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Strictly high heels
16 September 2010
With ballroom dancing once again on our screens, all eyes are on the sequins and steps. Well, not quite all eyes. British and Chinese scientists are more interested in the height of the ladies' high heels rather than the torsos and twists and have a few strict words on health and safety for professional dancers.
Researchers Yaodong Gu and James Ren of the Liverpool John Moores University and Jianshe Li and Ming Rong of the Human Movement Research Center, at Ningbo University, China, have investigated the forces exerted on the soles of the feet when dancers take part in a Latin dance. They have used biomechanical measurements on six professional dancers. The load of each sole zone was calculated and the significance of the heel height effect was determined with statistical analysis.
They found that that bare-foot dancing spreads the force evenly between heel and toe, but the higher the shoe heels, the more the force is thrown forward on to the toes. Under controlled testing conditions, dancing in 10 cm high-heels can lead to pressures three times that of the atmosphere being applied to the toes. "Our results indicate that increasing heel height could cause an increase of impact forces in the forefoot and a reduction in the heel region," the team says. "The effect of the heel height in dancing is different from normal gait and the lateral metatarsal region was identified as the most intensely affected zone in dancing." While the team found important differences between barefoot and high-heel, actual heel height change from 4.5, 7.5 and 10 cm, made only limited difference between them, all high-heels were equally as influential on redistributing the forces on the foot.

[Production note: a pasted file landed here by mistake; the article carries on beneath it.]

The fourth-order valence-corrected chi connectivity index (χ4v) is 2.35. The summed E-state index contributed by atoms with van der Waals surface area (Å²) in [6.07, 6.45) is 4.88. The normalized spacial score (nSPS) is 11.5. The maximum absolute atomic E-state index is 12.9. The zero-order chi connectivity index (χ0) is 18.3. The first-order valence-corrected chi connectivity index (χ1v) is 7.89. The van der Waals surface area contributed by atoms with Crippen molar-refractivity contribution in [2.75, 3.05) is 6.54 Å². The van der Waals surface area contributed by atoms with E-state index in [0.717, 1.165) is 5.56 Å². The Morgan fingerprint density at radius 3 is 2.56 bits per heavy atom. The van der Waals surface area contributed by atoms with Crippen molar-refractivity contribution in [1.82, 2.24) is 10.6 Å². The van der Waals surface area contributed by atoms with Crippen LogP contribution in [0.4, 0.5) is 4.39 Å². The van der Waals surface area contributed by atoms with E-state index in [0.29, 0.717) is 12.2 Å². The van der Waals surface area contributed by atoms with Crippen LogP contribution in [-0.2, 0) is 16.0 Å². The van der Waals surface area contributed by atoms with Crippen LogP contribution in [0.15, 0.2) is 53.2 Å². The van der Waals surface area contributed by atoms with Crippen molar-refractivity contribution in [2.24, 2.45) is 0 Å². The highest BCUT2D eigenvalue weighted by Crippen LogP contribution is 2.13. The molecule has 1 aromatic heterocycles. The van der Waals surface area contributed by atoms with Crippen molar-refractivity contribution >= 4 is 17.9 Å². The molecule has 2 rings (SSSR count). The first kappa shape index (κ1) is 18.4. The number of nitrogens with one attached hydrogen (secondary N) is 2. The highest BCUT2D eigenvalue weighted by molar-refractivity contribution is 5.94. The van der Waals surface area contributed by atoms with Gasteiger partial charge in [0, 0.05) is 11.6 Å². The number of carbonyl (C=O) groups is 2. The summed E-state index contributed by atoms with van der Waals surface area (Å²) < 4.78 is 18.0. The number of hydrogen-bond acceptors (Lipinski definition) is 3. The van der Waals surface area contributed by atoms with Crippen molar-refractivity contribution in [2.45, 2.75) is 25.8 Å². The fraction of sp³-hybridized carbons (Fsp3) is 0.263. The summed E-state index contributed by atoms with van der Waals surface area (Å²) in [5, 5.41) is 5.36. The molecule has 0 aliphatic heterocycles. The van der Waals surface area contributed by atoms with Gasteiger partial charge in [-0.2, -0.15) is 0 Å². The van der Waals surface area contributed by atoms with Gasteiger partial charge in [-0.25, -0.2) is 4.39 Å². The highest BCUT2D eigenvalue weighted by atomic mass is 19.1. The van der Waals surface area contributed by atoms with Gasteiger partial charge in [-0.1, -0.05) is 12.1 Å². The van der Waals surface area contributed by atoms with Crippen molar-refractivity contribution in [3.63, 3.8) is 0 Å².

"The impact of high-heeled shoes on the human gait kinetic is an important research field," the researchers say. "Most published studies have been focused on the effects of high-heeled shoes on normal walking, while research on more intensive locomotion such as dancing is very limited."
The shift of the high-pressure region from heel to forefoot when dancing in high-heels can lead to discomfort of the foot and a condition known as plantar fasciitis after prolonged periods of dancing. This finding underlines the importance of the cushioning properties under the forefoot region. The team suggests that testing the stresses on a professional dancers' feet through a detailed biomechanical study can help improve our understanding of human gait and perhaps improve design of dance shoes to reduce the adverse effects associated with high-heeled shoes.
High heel health